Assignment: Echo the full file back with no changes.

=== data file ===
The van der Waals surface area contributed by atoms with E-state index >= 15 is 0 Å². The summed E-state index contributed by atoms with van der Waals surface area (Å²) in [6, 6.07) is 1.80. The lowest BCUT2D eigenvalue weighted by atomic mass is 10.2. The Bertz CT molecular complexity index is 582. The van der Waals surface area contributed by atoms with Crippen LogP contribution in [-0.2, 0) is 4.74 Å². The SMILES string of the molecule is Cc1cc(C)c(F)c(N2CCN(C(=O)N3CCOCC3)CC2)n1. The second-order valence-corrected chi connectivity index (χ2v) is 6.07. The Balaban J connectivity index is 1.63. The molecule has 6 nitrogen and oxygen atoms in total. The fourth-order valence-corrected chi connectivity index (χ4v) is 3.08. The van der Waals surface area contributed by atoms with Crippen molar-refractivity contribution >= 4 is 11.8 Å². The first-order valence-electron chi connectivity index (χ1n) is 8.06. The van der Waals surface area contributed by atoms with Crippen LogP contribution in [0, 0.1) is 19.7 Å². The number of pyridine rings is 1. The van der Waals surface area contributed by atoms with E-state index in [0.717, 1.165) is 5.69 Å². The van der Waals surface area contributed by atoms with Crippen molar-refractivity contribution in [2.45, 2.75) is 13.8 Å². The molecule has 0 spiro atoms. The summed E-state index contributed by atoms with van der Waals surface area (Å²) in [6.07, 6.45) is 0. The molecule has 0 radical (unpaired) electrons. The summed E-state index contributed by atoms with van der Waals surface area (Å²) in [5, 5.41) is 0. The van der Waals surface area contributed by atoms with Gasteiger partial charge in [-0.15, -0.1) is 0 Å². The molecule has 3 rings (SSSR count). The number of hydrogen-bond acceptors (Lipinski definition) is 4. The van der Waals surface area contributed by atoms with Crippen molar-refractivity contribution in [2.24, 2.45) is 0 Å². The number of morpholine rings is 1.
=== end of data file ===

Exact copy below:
The van der Waals surface area contributed by atoms with E-state index >= 15 is 0 Å². The summed E-state index contributed by atoms with van der Waals surface area (Å²) in [6, 6.07) is 1.80. The lowest BCUT2D eigenvalue weighted by atomic mass is 10.2. The Bertz CT molecular complexity index is 582. The van der Waals surface area contributed by atoms with Crippen LogP contribution in [-0.2, 0) is 4.74 Å². The SMILES string of the molecule is Cc1cc(C)c(F)c(N2CCN(C(=O)N3CCOCC3)CC2)n1. The second-order valence-corrected chi connectivity index (χ2v) is 6.07. The Balaban J connectivity index is 1.63. The molecule has 6 nitrogen and oxygen atoms in total. The fourth-order valence-corrected chi connectivity index (χ4v) is 3.08. The van der Waals surface area contributed by atoms with Crippen molar-refractivity contribution >= 4 is 11.8 Å². The first-order valence-electron chi connectivity index (χ1n) is 8.06. The van der Waals surface area contributed by atoms with Crippen LogP contribution in [0, 0.1) is 19.7 Å². The number of pyridine rings is 1. The van der Waals surface area contributed by atoms with E-state index in [0.717, 1.165) is 5.69 Å². The van der Waals surface area contributed by atoms with Crippen molar-refractivity contribution in [2.45, 2.75) is 13.8 Å². The molecule has 0 spiro atoms. The summed E-state index contributed by atoms with van der Waals surface area (Å²) in [6.07, 6.45) is 0. The molecule has 0 radical (unpaired) electrons. The summed E-state index contributed by atoms with van der Waals surface area (Å²) in [5, 5.41) is 0. The van der Waals surface area contributed by atoms with Gasteiger partial charge in [-0.15, -0.1) is 0 Å². The molecule has 3 rings (SSSR count). The number of hydrogen-bond acceptors (Lipinski definition) is 4. The van der Waals surface area contributed by atoms with Crippen molar-refractivity contribution in [2.24, 2.45) is 0 Å². The number of morpholine rings is 1.